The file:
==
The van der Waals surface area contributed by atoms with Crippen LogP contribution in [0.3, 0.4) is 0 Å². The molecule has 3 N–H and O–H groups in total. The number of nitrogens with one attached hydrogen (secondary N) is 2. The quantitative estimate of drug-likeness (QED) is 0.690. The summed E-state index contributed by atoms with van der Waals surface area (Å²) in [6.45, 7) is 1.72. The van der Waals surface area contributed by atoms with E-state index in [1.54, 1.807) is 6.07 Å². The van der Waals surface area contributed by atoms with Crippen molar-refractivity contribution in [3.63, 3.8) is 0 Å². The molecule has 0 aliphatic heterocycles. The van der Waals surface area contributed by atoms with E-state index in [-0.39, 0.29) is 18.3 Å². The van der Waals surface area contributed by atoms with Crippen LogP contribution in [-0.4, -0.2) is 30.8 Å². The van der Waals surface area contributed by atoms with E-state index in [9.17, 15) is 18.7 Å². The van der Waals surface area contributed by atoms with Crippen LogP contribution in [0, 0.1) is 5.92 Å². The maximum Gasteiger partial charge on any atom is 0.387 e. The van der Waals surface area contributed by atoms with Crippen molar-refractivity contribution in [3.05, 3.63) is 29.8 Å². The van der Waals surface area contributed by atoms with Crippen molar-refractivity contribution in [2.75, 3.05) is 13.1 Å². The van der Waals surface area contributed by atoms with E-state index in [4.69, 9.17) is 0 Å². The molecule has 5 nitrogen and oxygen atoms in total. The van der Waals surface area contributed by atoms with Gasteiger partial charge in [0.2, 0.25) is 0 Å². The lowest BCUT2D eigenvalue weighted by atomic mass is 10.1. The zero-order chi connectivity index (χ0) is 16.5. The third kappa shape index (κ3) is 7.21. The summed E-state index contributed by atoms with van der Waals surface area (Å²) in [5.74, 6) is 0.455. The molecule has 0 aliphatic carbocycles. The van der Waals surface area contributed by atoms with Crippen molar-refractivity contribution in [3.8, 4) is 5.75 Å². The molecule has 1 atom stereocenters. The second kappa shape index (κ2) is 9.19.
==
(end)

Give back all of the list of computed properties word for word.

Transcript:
The van der Waals surface area contributed by atoms with Crippen LogP contribution in [0.3, 0.4) is 0 Å². The molecule has 3 N–H and O–H groups in total. The number of nitrogens with one attached hydrogen (secondary N) is 2. The quantitative estimate of drug-likeness (QED) is 0.690. The summed E-state index contributed by atoms with van der Waals surface area (Å²) in [6.45, 7) is 1.72. The van der Waals surface area contributed by atoms with E-state index in [1.54, 1.807) is 6.07 Å². The van der Waals surface area contributed by atoms with Crippen molar-refractivity contribution in [3.63, 3.8) is 0 Å². The molecule has 0 aliphatic heterocycles. The van der Waals surface area contributed by atoms with E-state index in [-0.39, 0.29) is 18.3 Å². The van der Waals surface area contributed by atoms with Crippen LogP contribution in [-0.4, -0.2) is 30.8 Å². The van der Waals surface area contributed by atoms with E-state index in [9.17, 15) is 18.7 Å². The van der Waals surface area contributed by atoms with Crippen LogP contribution in [0, 0.1) is 5.92 Å². The maximum Gasteiger partial charge on any atom is 0.387 e. The van der Waals surface area contributed by atoms with Crippen molar-refractivity contribution in [3.05, 3.63) is 29.8 Å². The van der Waals surface area contributed by atoms with Crippen molar-refractivity contribution in [2.75, 3.05) is 13.1 Å². The van der Waals surface area contributed by atoms with E-state index in [4.69, 9.17) is 0 Å². The molecule has 5 nitrogen and oxygen atoms in total. The van der Waals surface area contributed by atoms with Gasteiger partial charge in [0.2, 0.25) is 0 Å². The lowest BCUT2D eigenvalue weighted by atomic mass is 10.1. The zero-order chi connectivity index (χ0) is 16.5. The third kappa shape index (κ3) is 7.21. The summed E-state index contributed by atoms with van der Waals surface area (Å²) in [5.74, 6) is 0.455. The molecule has 0 aliphatic carbocycles. The van der Waals surface area contributed by atoms with Crippen molar-refractivity contribution in [3.8, 4) is 5.75 Å². The molecule has 1 atom stereocenters. The second kappa shape index (κ2) is 9.19.